It was another bon voyage for Steiner Leisure
Yes, the company posted earnings of $0.75 a share. That blew past the $0.61 per share that Steiner had earned from continuing operations a year earlier and the $0.64 a share mark that Wall Street had been expecting, but it was a lot closer than that. There was a $1.8 million income tax benefit during the quarter. Absent that, earnings would have clocked in about a dime lower. That still finds Steiner beating estimates -- something it has done in 18 of the past 19 quarters -- but let's approach this report a little more critically.
Despite recent announcements of deals to run hotel spas in places like Cozumel, Dubai, and Palm Beach, Steiner's bread and butter business remains running the floating spa operations on cruise ships owned by companies like Carnival
In that sense, the one number that concerns me is that the daily revenue per staff member dipped during the quarter. It wasn't by much --- down from $450 to $443 -- but it's the first time that I recall seeing that number clock in lower than the year before. This is a seasonally sleepy period. Revenue per staff still came in higher for all of 2006 than it did in 2005. I would keep watching that, though.
There was one more rough current in last night's report. Revenue shot up 20.7% higher -- and that's good -- but operating profits rose by just 5.7%. In other words, operating margins contracted during the period. It was a challenging period for some of the cruise lines, so one shouldn't expect perfection out of Steiner. To be safe, I would still keep an eye on how operating margins and daily revenue per staff figures stack up over the next few quarters.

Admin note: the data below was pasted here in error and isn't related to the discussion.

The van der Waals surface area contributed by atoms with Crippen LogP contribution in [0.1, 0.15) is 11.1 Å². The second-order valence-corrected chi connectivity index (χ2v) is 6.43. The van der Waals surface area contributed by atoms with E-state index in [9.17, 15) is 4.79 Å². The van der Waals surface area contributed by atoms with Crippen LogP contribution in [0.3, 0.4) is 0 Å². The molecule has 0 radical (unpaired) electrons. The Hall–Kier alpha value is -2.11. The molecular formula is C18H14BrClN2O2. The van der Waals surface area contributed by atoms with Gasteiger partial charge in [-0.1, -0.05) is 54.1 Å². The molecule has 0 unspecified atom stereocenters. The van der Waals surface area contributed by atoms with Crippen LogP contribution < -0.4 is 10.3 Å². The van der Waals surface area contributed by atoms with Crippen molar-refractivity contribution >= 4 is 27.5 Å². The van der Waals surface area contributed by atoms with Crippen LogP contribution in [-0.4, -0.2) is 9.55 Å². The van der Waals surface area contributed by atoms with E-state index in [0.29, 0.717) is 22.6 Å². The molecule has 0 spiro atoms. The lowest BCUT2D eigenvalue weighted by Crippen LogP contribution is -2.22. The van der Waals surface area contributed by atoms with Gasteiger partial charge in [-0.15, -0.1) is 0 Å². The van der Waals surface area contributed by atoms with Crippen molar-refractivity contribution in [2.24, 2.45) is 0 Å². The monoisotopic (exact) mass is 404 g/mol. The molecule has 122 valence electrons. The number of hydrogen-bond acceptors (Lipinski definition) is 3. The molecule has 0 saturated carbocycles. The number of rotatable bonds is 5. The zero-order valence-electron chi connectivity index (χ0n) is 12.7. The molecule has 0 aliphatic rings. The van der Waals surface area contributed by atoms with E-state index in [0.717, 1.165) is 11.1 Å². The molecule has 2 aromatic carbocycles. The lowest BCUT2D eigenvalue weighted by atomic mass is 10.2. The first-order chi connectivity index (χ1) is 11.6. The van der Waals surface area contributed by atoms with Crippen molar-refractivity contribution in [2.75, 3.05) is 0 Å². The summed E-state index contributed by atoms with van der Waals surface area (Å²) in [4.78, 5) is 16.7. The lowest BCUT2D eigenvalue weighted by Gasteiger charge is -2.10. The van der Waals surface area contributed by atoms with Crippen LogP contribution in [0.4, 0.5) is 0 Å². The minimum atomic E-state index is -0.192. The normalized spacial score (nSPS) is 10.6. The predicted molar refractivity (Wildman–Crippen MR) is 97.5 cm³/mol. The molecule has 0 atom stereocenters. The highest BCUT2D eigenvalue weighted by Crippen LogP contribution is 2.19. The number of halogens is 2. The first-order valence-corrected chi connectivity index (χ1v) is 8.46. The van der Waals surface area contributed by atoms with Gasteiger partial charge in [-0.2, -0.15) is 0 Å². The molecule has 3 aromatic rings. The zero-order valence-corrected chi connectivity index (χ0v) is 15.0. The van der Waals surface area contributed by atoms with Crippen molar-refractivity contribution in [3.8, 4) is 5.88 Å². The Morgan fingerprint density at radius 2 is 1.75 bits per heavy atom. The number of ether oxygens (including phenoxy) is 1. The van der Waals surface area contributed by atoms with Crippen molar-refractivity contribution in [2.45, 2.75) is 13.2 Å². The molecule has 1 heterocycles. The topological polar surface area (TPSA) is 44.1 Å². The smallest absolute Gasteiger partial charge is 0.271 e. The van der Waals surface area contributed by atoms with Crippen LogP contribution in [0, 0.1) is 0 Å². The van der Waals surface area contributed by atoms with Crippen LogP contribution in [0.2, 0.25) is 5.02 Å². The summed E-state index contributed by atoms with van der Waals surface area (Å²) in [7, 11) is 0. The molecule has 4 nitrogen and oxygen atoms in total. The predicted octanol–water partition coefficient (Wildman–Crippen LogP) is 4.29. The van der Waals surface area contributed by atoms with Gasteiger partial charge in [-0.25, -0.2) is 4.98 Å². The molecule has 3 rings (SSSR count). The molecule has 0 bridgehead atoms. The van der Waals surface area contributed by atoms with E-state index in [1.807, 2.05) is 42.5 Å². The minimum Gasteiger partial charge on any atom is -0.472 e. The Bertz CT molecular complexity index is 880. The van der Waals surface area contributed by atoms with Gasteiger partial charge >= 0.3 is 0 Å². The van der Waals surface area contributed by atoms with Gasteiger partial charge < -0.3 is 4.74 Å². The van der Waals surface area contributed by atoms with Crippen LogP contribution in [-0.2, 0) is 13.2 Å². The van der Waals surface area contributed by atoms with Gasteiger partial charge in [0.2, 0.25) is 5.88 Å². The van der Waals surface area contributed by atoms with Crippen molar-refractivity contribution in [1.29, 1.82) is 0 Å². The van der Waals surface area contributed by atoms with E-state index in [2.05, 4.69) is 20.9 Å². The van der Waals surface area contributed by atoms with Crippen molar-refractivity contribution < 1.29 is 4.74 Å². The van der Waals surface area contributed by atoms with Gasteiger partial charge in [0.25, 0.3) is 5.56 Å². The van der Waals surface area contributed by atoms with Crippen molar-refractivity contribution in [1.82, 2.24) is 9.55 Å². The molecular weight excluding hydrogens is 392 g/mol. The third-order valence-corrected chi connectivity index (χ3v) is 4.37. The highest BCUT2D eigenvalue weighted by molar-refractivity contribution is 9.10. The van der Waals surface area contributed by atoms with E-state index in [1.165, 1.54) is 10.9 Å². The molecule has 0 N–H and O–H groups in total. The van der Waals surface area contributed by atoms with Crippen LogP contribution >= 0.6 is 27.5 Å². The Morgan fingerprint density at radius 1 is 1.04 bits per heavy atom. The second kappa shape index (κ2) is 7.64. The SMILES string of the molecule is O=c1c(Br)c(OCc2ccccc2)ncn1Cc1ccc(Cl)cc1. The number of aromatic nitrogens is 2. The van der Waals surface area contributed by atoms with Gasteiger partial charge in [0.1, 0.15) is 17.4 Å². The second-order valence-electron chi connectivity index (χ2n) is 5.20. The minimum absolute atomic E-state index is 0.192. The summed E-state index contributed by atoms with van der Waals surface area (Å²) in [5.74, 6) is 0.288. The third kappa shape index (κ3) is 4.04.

With 126 cruise ships and 55 land-based spas, Steiner continues to grow its reach. Cruise operators keep adding bigger ships to their fleets, and Steiner is there to collect the extra passengers without having to pay the shipyard or deal with the fluctuating fares. Those welcome traits have made Steiner a solid recommendation in the Rule Breakers newsletter service. The shares have gone on to double since being singled out in the fall of 2004.
Just keep an eye on those waves. Steiner may seem like a bargain, at just 17 times trailing earnings -- and it is, really -- but one should always know where the lifeboats are.
If you want to read Rick's original buy report for Steiner and all of the updates along the way, take advantage of a 30-day guest pass to the Motley Fool Rule Breakers service. Disney is a Stock Advisor selection.
Longtime Fool contributor Rick Munarriz will never be confused with a metrosexual -- his socks don't even match at the moment -- but he has taken in a pair of Steiner spa treatments on the Disney Magic. He does not own shares in any of the companies in this story, save for Disney. He is also part of the Rule Breakers newsletter research team, seeking out tomorrow's ultimate growth stocks a day early. The Fool has a disclosure policy.